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Keynote Address at the Conference on "Welfare Effects of Financial Innovation" Held by the De Netherlandsche Bank (via Videoconference)
Governor of the Bank of Japan
November 11, 2011
Today I am honored to have the opportunity to appear as the keynote speaker of this conference marking the retirement of Nout Wellink. I wish I could participate physically, but thanks to innovation, which is the very topic of today's conference, I am now able to join you through videoconference from Tokyo, about 10,000 kilometers away from Amsterdam.
There is, of course no need for me to remind you of Nout's distinguished career, at the Netherlands Bank, the Basel Committee and the Bank for International Settlements, to name just a few. I would just like to thank him for his contributions on all the occasions I had the pleasure of working with him, and for his friendship outside the meeting rooms.
Central bankers, or policymakers more generally, are quite fond of innovation. It is the catalyst for growth. Innovation is the key to increasing productivity, and without it, our economies can only grow linearly with the increase in input factors. Innovation is now all the more important, especially in the developed economies, because -- as our population ages and the labor force stops growing rapidly -- productivity growth underpinned by innovation is the only way for us to realize growth in the years ahead.
In this sense, innovation is something we regard as inherently positive. Nevertheless, we are gathered here to examine the welfare effects of financial innovation. The fact that we can usefully discuss such things implies that not all developments described as financial innovation might be welfare enhancing. Why is it that we have to persuade other people -- and perhaps even ourselves -- of the merits of innovation, when we add the word "financial" in front of "innovation"? Today, I would like to explore why we are sometimes uncomfortable with certain developments in the finance industry that are labeled "innovation" by their promoters, and consider policy implications for central banks, with a view to encouraging innovation that would benefit the whole society. Fifteen minutes will not be enough to arrive at definitive conclusions, but let me give it a try.
Innovation means changing the way business is conducted in order to better serve the clients of the business. It is a constant adaptive process, and the changes could be either incremental or discontinuous. The financial industry is no exception. In fact, the Netherlands was one of the earliest centers of innovation in finance as we know it. For example, Amsterdam was the location of the world's first stock exchange, established in 1602. The province of Holland was the first sovereign to issue bonds in the modern sense, backed by the tax revenues of the sovereign. The development of finance through these innovations contributed enormously to the subsequent development of the Western world.
Since then, innovation in finance has continued. Banks are pushing less paper around. Records are kept centrally in computer systems. ATMs have replaced most functions of bank tellers. In our wallets, plastic cards have become just as important as, or perhaps more important than, banknotes and coins. These changes, which provide the same or better service to clients at lower cost, are certainly innovations in the usual sense of the word, and we have little concern for their welfare effects.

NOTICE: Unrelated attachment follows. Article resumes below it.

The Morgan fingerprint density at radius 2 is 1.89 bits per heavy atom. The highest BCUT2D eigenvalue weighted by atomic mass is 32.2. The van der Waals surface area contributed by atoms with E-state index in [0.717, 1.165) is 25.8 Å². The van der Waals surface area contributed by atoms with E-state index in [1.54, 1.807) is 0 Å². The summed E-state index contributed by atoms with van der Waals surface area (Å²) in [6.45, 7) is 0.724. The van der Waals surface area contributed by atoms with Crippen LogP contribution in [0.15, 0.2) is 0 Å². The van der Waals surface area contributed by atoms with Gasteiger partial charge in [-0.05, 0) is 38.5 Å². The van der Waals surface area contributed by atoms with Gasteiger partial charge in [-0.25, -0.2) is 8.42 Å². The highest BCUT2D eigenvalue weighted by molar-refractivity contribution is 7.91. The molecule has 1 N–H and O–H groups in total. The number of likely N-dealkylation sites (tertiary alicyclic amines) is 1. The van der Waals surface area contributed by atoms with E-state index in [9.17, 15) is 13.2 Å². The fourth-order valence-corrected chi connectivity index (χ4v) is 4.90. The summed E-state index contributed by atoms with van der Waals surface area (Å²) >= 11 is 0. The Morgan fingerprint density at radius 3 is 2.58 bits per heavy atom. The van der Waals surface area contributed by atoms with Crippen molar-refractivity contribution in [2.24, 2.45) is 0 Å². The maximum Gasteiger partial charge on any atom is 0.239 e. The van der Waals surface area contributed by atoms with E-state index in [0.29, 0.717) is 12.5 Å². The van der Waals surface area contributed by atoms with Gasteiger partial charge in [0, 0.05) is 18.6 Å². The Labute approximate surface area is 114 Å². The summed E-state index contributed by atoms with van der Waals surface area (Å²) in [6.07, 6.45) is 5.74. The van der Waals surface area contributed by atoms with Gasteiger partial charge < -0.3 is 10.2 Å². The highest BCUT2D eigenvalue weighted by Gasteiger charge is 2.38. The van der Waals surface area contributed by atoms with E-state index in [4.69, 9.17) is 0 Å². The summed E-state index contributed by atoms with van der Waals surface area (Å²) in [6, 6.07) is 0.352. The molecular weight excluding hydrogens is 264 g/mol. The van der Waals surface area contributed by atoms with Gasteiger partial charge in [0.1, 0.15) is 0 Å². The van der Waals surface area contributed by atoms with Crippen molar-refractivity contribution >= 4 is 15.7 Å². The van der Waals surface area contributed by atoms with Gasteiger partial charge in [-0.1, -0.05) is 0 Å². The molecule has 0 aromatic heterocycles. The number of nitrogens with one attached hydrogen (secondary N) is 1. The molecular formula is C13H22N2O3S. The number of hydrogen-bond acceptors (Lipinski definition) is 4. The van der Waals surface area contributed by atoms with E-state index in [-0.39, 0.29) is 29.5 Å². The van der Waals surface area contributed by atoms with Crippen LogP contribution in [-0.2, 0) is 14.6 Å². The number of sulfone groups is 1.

What we worry about are those changes that are more often associated with the so-called "rocket science" side of banking. Take derivatives for example. In the early 1990s, when central banks first began to take interest in them, experts told us that derivatives enabled risks to be unbundled and shifted at a low cost to those who were most willing and able to bear those risks.1 Given the diversity of risk preference among economic agents, the new distribution of risk after derivatives transactions was regarded as welfare enhancing. Furthermore, as a result of better distribution of risk, it was claimed that the whole financial system should become more resilient. Conceptually, this argument made sense, but in practice, there were spectacular mishaps.
Our intuition, based on such experiences, tells us that not all financial innovations are created equal. Some may be embraced wholeheartedly, while others may have to be carefully monitored and perhaps regulated or even prohibited altogether.
One possible approach is to look at the drivers of innovation.
Innovation can be technology driven or modality driven. Technology-driven innovation crystallizes when the application of technology results in a better way of doing business. The ATM may be the best example in the business of banking. On the other hand, modality-driven innovation aims at rearranging business processes for the better. Financial risks can be shifted around without derivatives, but derivatives make it more efficient to transfer risks. The two are not mutually exclusive, but are distinct enough to be the basis for sharpening our thinking.
Generally speaking, we are more comfortable with technology-driven innovations than modality-driven ones. Nevertheless, modality-driven innovations are not necessarily inherently unwelcome. One could argue that modality-driven innovations are just as welfare enhancing as technology-driven ones, and any innovation, be it technology or modality driven, could be harmful if misused. Although we cannot deny such a risk, there should be many more satisfied clients of innovative products and services than dissatisfied ones. Another argument would be caveat emptor. Alternatively, even if the risk materializes, one could attribute that to just bad luck.
Can we accept these views? If the answer is "Yes," what we need is perhaps a little more policing effort or education. But in today's forum, I do not think we could be satisfied with such a conclusion.
Are there any issues with incentive structure in modern finance that encourages the misuse of financial technology? Even if there is no misuse, should we not be concerned with incentives to create more complex instruments that can only be understood by a handful of educated people, leading to obfuscation of risks under the guise of innovation? Are we not seeing too many "once-in-a-hundred-year" accidents?
Up to now, I have deliberately remained vague on the objectives of innovation. Why do financial institutions innovate? Innovations are better ways of doing business, but better at what?